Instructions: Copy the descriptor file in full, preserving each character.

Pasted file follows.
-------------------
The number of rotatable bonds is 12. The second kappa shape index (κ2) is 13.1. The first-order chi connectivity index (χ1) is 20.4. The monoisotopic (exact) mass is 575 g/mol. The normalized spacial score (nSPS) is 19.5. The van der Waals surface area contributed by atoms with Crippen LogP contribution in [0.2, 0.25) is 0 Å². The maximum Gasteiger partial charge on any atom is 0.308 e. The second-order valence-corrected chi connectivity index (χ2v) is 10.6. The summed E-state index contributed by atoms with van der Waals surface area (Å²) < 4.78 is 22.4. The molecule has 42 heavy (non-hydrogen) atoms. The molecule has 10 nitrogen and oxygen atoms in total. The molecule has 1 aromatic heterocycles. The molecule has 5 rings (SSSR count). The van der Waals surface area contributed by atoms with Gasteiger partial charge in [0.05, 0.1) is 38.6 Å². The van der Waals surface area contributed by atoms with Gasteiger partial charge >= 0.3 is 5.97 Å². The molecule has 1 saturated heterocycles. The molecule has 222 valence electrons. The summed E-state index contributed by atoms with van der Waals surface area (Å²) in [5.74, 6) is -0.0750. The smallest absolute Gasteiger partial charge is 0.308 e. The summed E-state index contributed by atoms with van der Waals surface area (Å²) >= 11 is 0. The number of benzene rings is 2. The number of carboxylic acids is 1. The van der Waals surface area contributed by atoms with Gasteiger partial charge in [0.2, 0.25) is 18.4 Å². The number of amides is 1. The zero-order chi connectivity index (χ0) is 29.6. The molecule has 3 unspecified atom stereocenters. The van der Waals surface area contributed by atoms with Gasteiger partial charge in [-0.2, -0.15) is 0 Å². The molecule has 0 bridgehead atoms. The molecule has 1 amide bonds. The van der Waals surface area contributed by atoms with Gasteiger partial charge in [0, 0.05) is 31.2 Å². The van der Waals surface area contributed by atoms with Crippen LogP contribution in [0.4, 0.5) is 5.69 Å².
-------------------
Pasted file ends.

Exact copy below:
The number of rotatable bonds is 12. The second kappa shape index (κ2) is 13.1. The first-order chi connectivity index (χ1) is 20.4. The monoisotopic (exact) mass is 575 g/mol. The normalized spacial score (nSPS) is 19.5. The van der Waals surface area contributed by atoms with Crippen LogP contribution in [0.2, 0.25) is 0 Å². The maximum Gasteiger partial charge on any atom is 0.308 e. The second-order valence-corrected chi connectivity index (χ2v) is 10.6. The summed E-state index contributed by atoms with van der Waals surface area (Å²) < 4.78 is 22.4. The molecule has 42 heavy (non-hydrogen) atoms. The molecule has 10 nitrogen and oxygen atoms in total. The molecule has 1 aromatic heterocycles. The molecule has 5 rings (SSSR count). The van der Waals surface area contributed by atoms with Gasteiger partial charge in [0.05, 0.1) is 38.6 Å². The van der Waals surface area contributed by atoms with Gasteiger partial charge >= 0.3 is 5.97 Å². The molecule has 1 saturated heterocycles. The molecule has 222 valence electrons. The summed E-state index contributed by atoms with van der Waals surface area (Å²) in [5.74, 6) is -0.0750. The smallest absolute Gasteiger partial charge is 0.308 e. The summed E-state index contributed by atoms with van der Waals surface area (Å²) >= 11 is 0. The number of benzene rings is 2. The number of carboxylic acids is 1. The van der Waals surface area contributed by atoms with Gasteiger partial charge in [0.2, 0.25) is 18.4 Å². The number of amides is 1. The zero-order chi connectivity index (χ0) is 29.6. The molecule has 3 unspecified atom stereocenters. The van der Waals surface area contributed by atoms with Gasteiger partial charge in [-0.2, -0.15) is 0 Å². The molecule has 0 bridgehead atoms. The molecule has 1 amide bonds. The van der Waals surface area contributed by atoms with Gasteiger partial charge in [0, 0.05) is 31.2 Å². The van der Waals surface area contributed by atoms with Crippen LogP contribution in [0.4, 0.5) is 5.69 Å².